Friday, May 19, 2006

New England Flooding - Update

Maine Man's friend has kindly offered the following pictures for us to post, of the flooding this week in York Beach, Maine. (Click on each picture for a bigger picture.)

Just to put things in perspective: York Beach is a tourist town northeast of Portsmouth, N.H., about 90 minutes away from Boston. A place where many head to escape the heat of summer for a few weeks. As such, its economy depends on tourism.

But the tourist season is going to have a rough start.

Several local roads were washed out. This is the Cape Neddick bridge, one of the more dramatic failures. The river below displaced the bridge's supports, causing it to buckle. (Now think about how much water it took to generate that kind of force.)

As for the flooding across the region, the rain has let up and the waters are beginning to recede. In Massachusetts, New Hampshire, and Maine, the task is now cleaning up and getting back to normal as quickly as possible.

But this flood has earned a place in the record books:
It really was a 100-year flood.

Preliminary estimates of the magnitude of this week's flooding show the highest-ever floods recorded at 12 rivers in central and southern New Hampshire, the U.S. Geological Survey said Thursday.

Those rivers include the Lamprey River at Newmarket; Salmon Falls River at Milton; Cocheco River near Rochester; Exeter River near Brentwood; Soucook River near Concord; Warner River at Davisville; Piscataquog River near Goffstown; Beaver Brook at North Pehlman; and the Spicket River near Methuen, Mass., the survey said.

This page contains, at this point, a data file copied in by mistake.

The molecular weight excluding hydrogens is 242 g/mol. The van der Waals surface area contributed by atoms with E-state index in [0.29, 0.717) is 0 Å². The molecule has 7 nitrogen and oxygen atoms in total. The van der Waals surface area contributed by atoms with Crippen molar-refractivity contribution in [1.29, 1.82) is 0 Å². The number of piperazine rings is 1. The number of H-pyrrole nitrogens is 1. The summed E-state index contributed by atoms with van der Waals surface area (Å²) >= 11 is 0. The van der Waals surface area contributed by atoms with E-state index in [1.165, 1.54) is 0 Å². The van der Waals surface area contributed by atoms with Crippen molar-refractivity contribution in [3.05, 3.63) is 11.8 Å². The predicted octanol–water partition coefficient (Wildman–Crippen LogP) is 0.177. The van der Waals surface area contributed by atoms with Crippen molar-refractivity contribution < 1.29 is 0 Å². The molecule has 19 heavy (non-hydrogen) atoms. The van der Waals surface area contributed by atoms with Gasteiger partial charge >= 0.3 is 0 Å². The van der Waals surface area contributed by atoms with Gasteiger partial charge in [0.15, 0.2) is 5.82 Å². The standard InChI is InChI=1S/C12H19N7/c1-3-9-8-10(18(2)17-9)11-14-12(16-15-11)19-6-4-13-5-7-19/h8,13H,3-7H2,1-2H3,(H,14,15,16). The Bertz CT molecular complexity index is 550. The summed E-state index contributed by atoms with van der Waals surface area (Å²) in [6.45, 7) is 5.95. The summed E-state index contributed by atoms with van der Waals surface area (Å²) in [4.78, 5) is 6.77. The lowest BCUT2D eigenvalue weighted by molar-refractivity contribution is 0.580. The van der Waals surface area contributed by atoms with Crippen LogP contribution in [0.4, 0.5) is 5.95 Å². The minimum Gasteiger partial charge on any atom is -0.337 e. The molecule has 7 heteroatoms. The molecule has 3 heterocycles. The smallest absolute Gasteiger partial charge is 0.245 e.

"Flows during the flood peak for the Lamprey, Exeter, Warner, Soucook, Merrimack and Spicket rivers generally were at or exceeded those peaks that would be expected an average of once in a 100-year period, termed the 100-year return interval," said Kenneth Toppin, a USGS hydrologist.

Examples of recorded peak flood flows highlight the magnitude of the flooding, Toppin said. For example, the peak flow in the Lamprey River at Newmarket was 9,100 cubic feet per second on May 16; normal flow for this date is 366 cubic feet per second. The Piscataquog River near Goffstown had a peak flow of 10,100 cubic feet per second on May 14; normal flow for this date is 426 cubic feet per second.

The Merrimack River at Manchester peaked at 74,800 cubic feet per second, the third-highest flow since peaks in 1936 from spring runoff and in 1938 from a hurricane.


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